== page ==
Inside Pitch Magazine, September/October 2020

Inside Interview: Bill Miller

Director of Strength and Conditioning at Dream Big Athletics

by Barrett Snyder

Bill MillerBill Miller is a Certified Strength and Conditioning Specialist (CSCS) and the Director of Strength and Conditioning at Dream Big Athletics in Palatine, Illinois. Bill trains all levels of baseball players from Little League up through the professional ranks. He has a passion for learning, spreading and applying the most advanced methods of strength training to all his athletes.

Bill was a four-year starter at Trinity Christian College in Palos Heights, Illinois while graduating with a degree in Exercise Science. After college, Bill played in the Frontier Baseball League for the Joliet Slammers.

Inside Pitch: You are one of a very small handful of coaches in the Strength and Conditioning industry who employ “eccentric overload” training. Explain how eccentric overload training differs from traditional eccentric training and why eccentric overload training has become the foundation of your training programs.

Bill Miller: There is critical difference between “focusing on the eccentric portion” with slow tempos (which is commonly seen in the weight room) versus the “eccentric strength” I am aiming to train When we look at concentric and eccentric strength, we know that an individual’s eccentric strength is 20-30% greater than their concentric strength. Therefore, if we want to address and improve our strength by means of weight training, we need to train against a very challenging resistance and that is where “eccentric overload” training comes into play. Eccentric overload training provides us the greatest resistance we could use to increase our strength levels in the gym, and increases our motor unit recruitment threshold better than any other training mechanism, which ultimately increases our force production within the muscles we are training.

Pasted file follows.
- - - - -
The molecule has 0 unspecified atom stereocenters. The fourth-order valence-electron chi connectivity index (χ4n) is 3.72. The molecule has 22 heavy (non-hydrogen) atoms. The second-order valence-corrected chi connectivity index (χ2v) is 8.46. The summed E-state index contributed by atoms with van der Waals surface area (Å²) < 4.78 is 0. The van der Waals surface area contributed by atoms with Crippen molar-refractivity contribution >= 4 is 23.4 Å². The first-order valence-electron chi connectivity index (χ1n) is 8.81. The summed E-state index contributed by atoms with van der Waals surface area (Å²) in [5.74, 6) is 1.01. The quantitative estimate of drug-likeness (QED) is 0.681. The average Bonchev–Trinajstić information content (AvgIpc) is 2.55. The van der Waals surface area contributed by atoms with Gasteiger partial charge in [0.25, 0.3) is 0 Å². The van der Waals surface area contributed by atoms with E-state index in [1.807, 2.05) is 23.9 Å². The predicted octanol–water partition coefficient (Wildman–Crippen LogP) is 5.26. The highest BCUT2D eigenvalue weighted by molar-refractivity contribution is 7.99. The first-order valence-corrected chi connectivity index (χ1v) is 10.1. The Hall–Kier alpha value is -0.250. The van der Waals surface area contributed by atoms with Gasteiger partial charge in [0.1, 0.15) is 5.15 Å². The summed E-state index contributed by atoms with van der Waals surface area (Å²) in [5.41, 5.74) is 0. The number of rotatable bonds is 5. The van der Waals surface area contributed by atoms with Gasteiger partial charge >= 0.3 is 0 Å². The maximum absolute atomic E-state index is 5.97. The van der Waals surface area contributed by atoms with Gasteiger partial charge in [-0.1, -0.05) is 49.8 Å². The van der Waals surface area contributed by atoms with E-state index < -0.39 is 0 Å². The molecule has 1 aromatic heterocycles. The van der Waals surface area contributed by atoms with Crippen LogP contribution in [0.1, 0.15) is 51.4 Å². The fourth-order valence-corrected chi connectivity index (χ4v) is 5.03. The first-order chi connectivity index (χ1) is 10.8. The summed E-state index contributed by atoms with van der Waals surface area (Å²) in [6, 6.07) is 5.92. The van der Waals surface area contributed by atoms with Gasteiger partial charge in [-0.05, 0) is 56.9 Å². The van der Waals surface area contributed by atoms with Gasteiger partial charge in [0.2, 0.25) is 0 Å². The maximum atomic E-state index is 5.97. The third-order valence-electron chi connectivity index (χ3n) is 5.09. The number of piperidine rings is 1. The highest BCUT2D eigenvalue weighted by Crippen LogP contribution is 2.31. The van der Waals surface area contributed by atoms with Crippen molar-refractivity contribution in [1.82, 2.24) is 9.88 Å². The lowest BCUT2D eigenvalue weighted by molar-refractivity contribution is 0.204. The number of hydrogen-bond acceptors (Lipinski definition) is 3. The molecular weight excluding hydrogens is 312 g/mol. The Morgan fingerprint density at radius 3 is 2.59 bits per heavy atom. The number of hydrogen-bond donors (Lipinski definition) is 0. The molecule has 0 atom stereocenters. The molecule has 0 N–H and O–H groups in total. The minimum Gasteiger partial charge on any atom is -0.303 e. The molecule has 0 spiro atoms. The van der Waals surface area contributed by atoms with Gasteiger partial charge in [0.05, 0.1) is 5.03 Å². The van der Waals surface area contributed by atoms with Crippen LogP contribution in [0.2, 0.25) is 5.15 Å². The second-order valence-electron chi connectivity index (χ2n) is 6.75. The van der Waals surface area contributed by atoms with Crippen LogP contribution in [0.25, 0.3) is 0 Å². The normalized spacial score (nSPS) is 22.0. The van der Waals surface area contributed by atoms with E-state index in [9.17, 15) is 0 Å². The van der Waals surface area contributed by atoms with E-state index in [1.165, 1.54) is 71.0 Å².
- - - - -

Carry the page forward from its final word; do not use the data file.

We cannot talk about eccentric strength without mentioning a very large protein molecule found inside the muscle fibers called titin. When we contract a muscle, actin and myosin (inside the muscle fibers) come together to form cross bridges that shorten the muscle. Titin is found stretching alongside these cross bridges and ultimately binds itself to the actin and myosin, which then creates more tension as the cross bridges come apart. Ultimately, this is the reason eccentric strength is so much greater than concentric strength.

Having eccentric strength will significantly help the athletes decelerate more effectively while substantially decreasing their risk of injury. When athletes jump, change direction, or land with the lead leg to swing or throw, eccentric forces play a crucial role in how effective the action will be overall. Without the necessary eccentric strength, athletes are at a higher risk of injury and won’t be able to optimize their movements on the field.